The White Review: In your trilogy of films, Ariana, Travelling Amazonia and The Last Tour, each work investigates a different types of gaze, but they also think about failure – the failure to represent.

Marine Hugonnier: I have never been to film school, and because of that, the films I make are fragile things, they escape categories as they are the result of the way I walk through a landscape and the questions that come about as I do so. I hardly ever have their complete layout in mind before I make them – the films are always the result of an experience.


The Last Tour imagines a world where access to nature has been restricted, with certain sites closed to the public – like the Matterhorn. A tourist gets to see the mountain for the last time before it’s shut off.

The Last Tour is a completely different kind of film – it’s a science fiction short-movie. I’d read a book about the future of tourism. The last chapter of the book was set at the end of the age of spectacle, a time during which main tourist attractions would come to a complete closure. This had nothing to do with ecology; it was described as a fantasy. One of the main ideas of this book was to say: as there is nothing else to be ‘discovered’ on the surface of the earth, we are more likely to see things for the last time than the first one. I wanted to investigate the possibility of making a film without image. The viewer of the film embarks on a ‘last tour’, a hot air balloon ride around the Matterhorn. We rented a big air balloon and while we were filming, we got caught by really strong winds. We had to land in an extreme way. We were completely knocked out, and we had to be rescued by helicopters. So there’s also an element of failure in this film too, but in all three films, the failure wasn’t planned.

The space is shut down, like a crumpled map… In all three films there is a tension between restricted sight and extended sight – so the camera’s ability to show more than the eye can see, but then also the failure to represent, or the shutting down of space.

All these films are essays in which the lines between fiction and documentary are both questioned and blurred. They examine the cultural context of a particular place or subject and the politics of the imagery that I could be making. They want to investigate, question and deconstruct conventions representations. I see these films as tools for critical thinking. They are an attempt to define another kind of experience – an experience of images through the world rather than the world through images. What the work does almost on its own is to define a policy of the restriction of images, and at the same time, attempting to create a positive regime of them.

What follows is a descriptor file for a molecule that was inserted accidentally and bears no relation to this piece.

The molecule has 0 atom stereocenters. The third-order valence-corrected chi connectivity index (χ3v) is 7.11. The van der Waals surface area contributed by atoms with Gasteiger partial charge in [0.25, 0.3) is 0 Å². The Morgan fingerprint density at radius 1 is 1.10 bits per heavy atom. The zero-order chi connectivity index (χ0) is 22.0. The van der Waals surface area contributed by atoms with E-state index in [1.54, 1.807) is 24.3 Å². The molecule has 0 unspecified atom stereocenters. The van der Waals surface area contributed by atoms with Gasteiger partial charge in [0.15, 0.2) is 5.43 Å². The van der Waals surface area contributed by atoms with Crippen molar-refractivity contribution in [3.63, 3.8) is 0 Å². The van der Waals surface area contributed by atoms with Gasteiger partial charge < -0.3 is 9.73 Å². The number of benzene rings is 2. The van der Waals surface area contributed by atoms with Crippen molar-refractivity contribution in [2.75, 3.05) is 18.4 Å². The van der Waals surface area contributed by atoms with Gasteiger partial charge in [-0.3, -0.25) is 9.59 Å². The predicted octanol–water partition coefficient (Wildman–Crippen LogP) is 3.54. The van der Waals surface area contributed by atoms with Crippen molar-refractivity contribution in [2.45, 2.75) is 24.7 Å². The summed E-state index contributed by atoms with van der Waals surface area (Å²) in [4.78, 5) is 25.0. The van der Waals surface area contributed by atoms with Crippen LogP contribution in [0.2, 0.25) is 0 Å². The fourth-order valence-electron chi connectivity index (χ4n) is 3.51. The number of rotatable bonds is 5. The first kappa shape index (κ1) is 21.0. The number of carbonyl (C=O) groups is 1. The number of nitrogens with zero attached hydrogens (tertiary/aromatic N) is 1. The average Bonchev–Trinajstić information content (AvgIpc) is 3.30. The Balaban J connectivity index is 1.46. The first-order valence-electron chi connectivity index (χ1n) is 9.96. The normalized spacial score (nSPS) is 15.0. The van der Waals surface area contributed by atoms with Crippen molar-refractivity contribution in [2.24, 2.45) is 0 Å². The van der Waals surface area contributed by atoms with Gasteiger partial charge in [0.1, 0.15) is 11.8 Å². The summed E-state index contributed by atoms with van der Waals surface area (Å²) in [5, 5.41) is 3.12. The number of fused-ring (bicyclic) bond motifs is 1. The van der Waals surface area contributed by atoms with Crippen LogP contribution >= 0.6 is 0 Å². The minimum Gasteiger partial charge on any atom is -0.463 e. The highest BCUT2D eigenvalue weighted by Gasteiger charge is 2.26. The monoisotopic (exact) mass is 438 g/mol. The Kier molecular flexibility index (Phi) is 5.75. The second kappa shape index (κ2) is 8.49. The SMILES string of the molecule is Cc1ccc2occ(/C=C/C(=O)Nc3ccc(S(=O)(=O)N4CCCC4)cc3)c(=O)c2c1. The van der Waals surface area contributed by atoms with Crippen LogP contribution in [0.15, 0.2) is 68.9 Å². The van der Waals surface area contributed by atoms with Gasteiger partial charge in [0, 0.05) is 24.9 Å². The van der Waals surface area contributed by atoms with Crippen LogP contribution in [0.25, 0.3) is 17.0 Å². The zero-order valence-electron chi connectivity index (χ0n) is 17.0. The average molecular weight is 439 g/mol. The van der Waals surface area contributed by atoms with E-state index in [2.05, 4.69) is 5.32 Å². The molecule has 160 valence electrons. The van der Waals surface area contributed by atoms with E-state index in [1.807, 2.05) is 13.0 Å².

I’m interested in the idea of holes. In The Last Tour, the shut off space is called ‘a blank hole in the map’ – almost like the privatisation of space, where public access is denied. Holes are places shut off, where sight is restricted.

What I was thinking about is more like: if you create the idea of a closed-off space, then it starts to escape the realm of representation. So what is in there? What is in the emptiness? Ultimately, representation is a communicating tool. My idea, which is stated at the end of the film – and which is complete speculation – is that this blank space would help to rebuild the kingdom of the imagination. I’m not interested in holes – but rather with gaps, failure, where categories start to dissolve. When I see Gerhard Richter’s paintings, a very figurative one next to a very abstract one, I’ve always feel that it’s not the piece on the right or the piece on the left that’s interesting, but exactly what stands in the middle – the confrontation between the two.

Interview with Marine Hugonnier in The White Review2

Travelling Amazonia